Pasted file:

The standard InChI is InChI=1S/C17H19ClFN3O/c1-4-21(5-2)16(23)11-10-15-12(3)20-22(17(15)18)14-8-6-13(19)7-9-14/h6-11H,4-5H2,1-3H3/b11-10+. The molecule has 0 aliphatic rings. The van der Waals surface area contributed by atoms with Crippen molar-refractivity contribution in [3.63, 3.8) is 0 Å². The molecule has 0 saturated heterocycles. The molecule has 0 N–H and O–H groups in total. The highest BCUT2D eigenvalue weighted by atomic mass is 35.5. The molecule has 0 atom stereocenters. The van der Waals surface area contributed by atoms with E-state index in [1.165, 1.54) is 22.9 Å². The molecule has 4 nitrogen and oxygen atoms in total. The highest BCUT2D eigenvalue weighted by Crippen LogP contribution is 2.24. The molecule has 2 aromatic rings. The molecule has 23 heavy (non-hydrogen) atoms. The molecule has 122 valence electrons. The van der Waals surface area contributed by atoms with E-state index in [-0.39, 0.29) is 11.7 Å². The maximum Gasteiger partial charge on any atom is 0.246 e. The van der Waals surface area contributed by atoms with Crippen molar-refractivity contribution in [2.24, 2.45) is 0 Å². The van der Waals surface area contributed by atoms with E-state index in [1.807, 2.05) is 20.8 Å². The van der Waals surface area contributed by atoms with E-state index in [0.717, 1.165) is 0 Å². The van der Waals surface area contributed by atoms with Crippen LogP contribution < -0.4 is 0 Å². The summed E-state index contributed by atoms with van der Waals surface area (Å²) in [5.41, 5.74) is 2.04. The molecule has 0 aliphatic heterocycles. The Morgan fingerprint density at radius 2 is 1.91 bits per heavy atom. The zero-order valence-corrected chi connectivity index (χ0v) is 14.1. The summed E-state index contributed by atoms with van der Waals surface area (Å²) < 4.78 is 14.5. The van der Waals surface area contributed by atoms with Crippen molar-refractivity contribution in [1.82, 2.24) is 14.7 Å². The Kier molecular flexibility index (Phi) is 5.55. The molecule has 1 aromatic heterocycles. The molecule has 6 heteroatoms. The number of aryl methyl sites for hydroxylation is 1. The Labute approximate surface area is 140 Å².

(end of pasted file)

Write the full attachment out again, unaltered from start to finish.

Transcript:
The standard InChI is InChI=1S/C17H19ClFN3O/c1-4-21(5-2)16(23)11-10-15-12(3)20-22(17(15)18)14-8-6-13(19)7-9-14/h6-11H,4-5H2,1-3H3/b11-10+. The molecule has 0 aliphatic rings. The van der Waals surface area contributed by atoms with Crippen molar-refractivity contribution in [3.63, 3.8) is 0 Å². The molecule has 0 saturated heterocycles. The molecule has 0 N–H and O–H groups in total. The highest BCUT2D eigenvalue weighted by atomic mass is 35.5. The molecule has 0 atom stereocenters. The van der Waals surface area contributed by atoms with E-state index in [1.165, 1.54) is 22.9 Å². The molecule has 4 nitrogen and oxygen atoms in total. The highest BCUT2D eigenvalue weighted by Crippen LogP contribution is 2.24. The molecule has 2 aromatic rings. The molecule has 23 heavy (non-hydrogen) atoms. The molecule has 122 valence electrons. The van der Waals surface area contributed by atoms with E-state index in [-0.39, 0.29) is 11.7 Å². The maximum Gasteiger partial charge on any atom is 0.246 e. The van der Waals surface area contributed by atoms with Crippen molar-refractivity contribution in [2.24, 2.45) is 0 Å². The van der Waals surface area contributed by atoms with E-state index in [1.807, 2.05) is 20.8 Å². The van der Waals surface area contributed by atoms with E-state index in [0.717, 1.165) is 0 Å². The van der Waals surface area contributed by atoms with Crippen LogP contribution < -0.4 is 0 Å². The summed E-state index contributed by atoms with van der Waals surface area (Å²) in [5.41, 5.74) is 2.04. The molecule has 0 aliphatic heterocycles. The Morgan fingerprint density at radius 2 is 1.91 bits per heavy atom. The zero-order valence-corrected chi connectivity index (χ0v) is 14.1. The summed E-state index contributed by atoms with van der Waals surface area (Å²) < 4.78 is 14.5. The van der Waals surface area contributed by atoms with Crippen molar-refractivity contribution in [1.82, 2.24) is 14.7 Å². The Kier molecular flexibility index (Phi) is 5.55. The molecule has 1 aromatic heterocycles. The molecule has 6 heteroatoms. The number of aryl methyl sites for hydroxylation is 1. The Labute approximate surface area is 140 Å².